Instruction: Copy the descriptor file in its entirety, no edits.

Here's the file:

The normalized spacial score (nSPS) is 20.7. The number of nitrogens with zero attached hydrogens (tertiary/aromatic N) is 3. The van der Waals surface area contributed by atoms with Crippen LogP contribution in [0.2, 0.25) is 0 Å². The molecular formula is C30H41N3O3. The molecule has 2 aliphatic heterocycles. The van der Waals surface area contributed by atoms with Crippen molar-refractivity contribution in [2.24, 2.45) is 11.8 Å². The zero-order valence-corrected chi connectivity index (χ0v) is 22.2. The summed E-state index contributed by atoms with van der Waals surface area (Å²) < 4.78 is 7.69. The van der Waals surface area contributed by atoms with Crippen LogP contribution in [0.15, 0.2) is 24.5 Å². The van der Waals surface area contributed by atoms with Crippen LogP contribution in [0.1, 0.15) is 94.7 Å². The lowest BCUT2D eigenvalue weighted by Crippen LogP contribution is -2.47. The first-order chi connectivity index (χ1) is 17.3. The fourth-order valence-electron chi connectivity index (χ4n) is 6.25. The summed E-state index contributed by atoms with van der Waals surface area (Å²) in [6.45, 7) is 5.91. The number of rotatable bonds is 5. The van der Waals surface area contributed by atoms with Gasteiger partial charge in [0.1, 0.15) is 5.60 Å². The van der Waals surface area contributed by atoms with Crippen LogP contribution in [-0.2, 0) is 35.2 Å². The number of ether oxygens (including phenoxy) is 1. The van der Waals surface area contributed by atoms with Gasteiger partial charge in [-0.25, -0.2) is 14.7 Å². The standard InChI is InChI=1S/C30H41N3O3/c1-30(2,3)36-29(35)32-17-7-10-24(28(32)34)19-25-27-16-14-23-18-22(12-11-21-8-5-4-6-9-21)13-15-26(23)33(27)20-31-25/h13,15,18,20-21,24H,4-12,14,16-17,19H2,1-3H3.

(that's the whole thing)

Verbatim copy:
The normalized spacial score (nSPS) is 20.7. The number of nitrogens with zero attached hydrogens (tertiary/aromatic N) is 3. The van der Waals surface area contributed by atoms with Crippen LogP contribution in [0.2, 0.25) is 0 Å². The molecular formula is C30H41N3O3. The molecule has 2 aliphatic heterocycles. The van der Waals surface area contributed by atoms with Crippen molar-refractivity contribution in [2.24, 2.45) is 11.8 Å². The zero-order valence-corrected chi connectivity index (χ0v) is 22.2. The summed E-state index contributed by atoms with van der Waals surface area (Å²) < 4.78 is 7.69. The van der Waals surface area contributed by atoms with Crippen LogP contribution in [0.15, 0.2) is 24.5 Å². The van der Waals surface area contributed by atoms with Crippen LogP contribution in [0.1, 0.15) is 94.7 Å². The lowest BCUT2D eigenvalue weighted by Crippen LogP contribution is -2.47. The first-order chi connectivity index (χ1) is 17.3. The fourth-order valence-electron chi connectivity index (χ4n) is 6.25. The summed E-state index contributed by atoms with van der Waals surface area (Å²) in [6.45, 7) is 5.91. The number of rotatable bonds is 5. The van der Waals surface area contributed by atoms with Gasteiger partial charge in [0.1, 0.15) is 5.60 Å². The van der Waals surface area contributed by atoms with Crippen LogP contribution in [-0.2, 0) is 35.2 Å². The number of ether oxygens (including phenoxy) is 1. The van der Waals surface area contributed by atoms with Gasteiger partial charge in [-0.25, -0.2) is 14.7 Å². The standard InChI is InChI=1S/C30H41N3O3/c1-30(2,3)36-29(35)32-17-7-10-24(28(32)34)19-25-27-16-14-23-18-22(12-11-21-8-5-4-6-9-21)13-15-26(23)33(27)20-31-25/h13,15,18,20-21,24H,4-12,14,16-17,19H2,1-3H3.